Despite growing national resistance to busing, racial quotas and claims that there is no need for further civil rights activity by the government, there is a "powerful and continuing climate of racism" in the United States, according to a report issued yesterday by a group of top black academics and leaders.

The report, "A Policy Framework for Racial Justice," urges increased government action on behalf of blacks, including formulation of a national economic policy that would include full employment "at a decent wage level for everyone willing and able to work."

The report, sponsored by the Joint Center for Political Studies, which concentrates on the problems and concerns of blacks and other minorities, also advocated government reform of the welfare system so that blacks can be trained for jobs and "graduate" from welfare. It also called for a national program to reduce teen-aged pregnancies and combat illiteracy among blacks.

"Contemporary racial problems cannot be dramatized by television pictures of cattle prods being used against those seeking relief from blatant forms of injustice," wrote Kenneth B. Clark, a social psychologist, and John Hope Franklin, a Duke University history professor.

"The chief barriers to racial justice today are subtle and much less conducive to media coverage. Such problems as inferior schools in northern cities that resist attempts at desegregation, deteriorating urban ghettos, persistent unemployment and underemployment and the myriad of handicaps of single-parent black families do not elicit the same moral indignation on the part of the American public as did earlier forms of injustice.

"Americans must be shown that the problems at this stage are no less intolerable than the earlier ones."

The 16-page report was written by about 30 prominent black scholars and political activists. Besides Clark and Franklin, they included Eleanor Holmes Norton, former chairman of the Equal Employment Opportunity Commission and a Georgetown law professor; William J. Wilson, professor of sociology at the University of Chicago; Dr. Bernard Anderson, director of the Rockefeller Foundation's division of social sciences; Sir Arthur Lewis, professor of economics at Princeton University, and Eddie N. Williams, president of the Joint Center.

"We are not particularly adept at carrying picket signs or militant confrontation," Clark said in describing this group of intellectuals, which met several times over the last three years to prepare the report. " . . . we want to see if we can not only make sense of the problems but come up with suggestions for progress which we want to commend to the American people."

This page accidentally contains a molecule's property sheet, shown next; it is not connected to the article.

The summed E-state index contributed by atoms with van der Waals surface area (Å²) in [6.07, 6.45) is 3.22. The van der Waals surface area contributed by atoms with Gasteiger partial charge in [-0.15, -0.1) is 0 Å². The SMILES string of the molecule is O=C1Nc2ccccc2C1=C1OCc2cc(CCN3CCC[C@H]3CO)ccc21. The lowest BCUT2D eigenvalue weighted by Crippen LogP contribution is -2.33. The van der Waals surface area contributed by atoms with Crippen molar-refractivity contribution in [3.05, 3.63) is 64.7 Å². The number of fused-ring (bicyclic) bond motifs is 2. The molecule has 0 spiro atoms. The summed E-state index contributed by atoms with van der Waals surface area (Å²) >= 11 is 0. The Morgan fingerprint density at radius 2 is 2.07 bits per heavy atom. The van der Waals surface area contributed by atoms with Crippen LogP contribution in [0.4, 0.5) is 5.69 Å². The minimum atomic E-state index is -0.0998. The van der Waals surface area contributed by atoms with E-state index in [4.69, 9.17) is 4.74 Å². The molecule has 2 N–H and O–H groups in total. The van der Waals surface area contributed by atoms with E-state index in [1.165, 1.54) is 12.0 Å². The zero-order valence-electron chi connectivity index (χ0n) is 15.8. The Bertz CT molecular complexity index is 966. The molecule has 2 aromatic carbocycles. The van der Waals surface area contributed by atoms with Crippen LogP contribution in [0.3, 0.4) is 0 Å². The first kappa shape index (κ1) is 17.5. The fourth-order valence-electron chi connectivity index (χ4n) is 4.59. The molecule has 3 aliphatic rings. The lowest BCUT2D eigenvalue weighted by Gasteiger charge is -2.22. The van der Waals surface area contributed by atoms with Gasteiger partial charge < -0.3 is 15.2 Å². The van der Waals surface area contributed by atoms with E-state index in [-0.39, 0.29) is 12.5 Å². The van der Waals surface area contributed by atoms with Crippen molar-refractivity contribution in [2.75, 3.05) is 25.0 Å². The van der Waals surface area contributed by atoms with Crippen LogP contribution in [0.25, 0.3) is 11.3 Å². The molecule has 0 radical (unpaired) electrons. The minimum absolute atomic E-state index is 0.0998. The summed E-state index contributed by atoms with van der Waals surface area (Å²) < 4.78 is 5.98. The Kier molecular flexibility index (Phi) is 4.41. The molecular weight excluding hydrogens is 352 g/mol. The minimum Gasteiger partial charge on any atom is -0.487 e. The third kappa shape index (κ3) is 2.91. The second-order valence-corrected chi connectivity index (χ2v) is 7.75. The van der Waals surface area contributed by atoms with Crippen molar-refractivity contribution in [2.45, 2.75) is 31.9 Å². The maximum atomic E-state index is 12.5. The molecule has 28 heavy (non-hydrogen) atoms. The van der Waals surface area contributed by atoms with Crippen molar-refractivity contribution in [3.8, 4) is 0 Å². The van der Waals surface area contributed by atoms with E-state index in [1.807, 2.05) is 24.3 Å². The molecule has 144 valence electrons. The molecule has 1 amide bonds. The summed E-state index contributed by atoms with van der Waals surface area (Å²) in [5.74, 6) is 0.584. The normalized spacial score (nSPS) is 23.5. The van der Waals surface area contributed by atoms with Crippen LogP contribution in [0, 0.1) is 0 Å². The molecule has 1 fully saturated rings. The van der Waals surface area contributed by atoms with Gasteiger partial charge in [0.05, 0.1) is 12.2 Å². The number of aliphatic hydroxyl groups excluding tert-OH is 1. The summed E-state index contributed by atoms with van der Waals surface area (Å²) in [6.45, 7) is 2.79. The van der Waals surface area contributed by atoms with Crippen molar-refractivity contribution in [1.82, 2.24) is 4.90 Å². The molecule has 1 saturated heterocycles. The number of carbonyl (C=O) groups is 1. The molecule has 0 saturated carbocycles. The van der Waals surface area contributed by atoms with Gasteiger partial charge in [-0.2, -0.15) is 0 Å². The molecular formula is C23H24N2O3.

The report avoided any direct mention of the Reagan administration, but in asking for greater government intervention and added civil rights programs as well as increased planning for the national economy it directly contradicted several basic tenets of the administration's policies.

"Unfortunately," the report says, "the last presidential election helped to foster the myth that there was a leviathan federal government on Americans' backs and that it had to be lifted, however painfully, in pursuit of the American dream. The truth, of course, is that the role of our government in the social sector is far smaller than in other countries, including Great Britain, Germany and France."

Commenting on remedies for the nation's economic problems, the report uses a phrase from the Reagan economic policies. It cautions that the government cannot "take for granted that the effects of a better economy will trickle down to those who have been left further and further behind in the past."

In the section on the black family the report lists such problems as the fact that 48 percent of black families with children under 18 today are headed by single women and that in 1979 the majority of black births were to single mothers.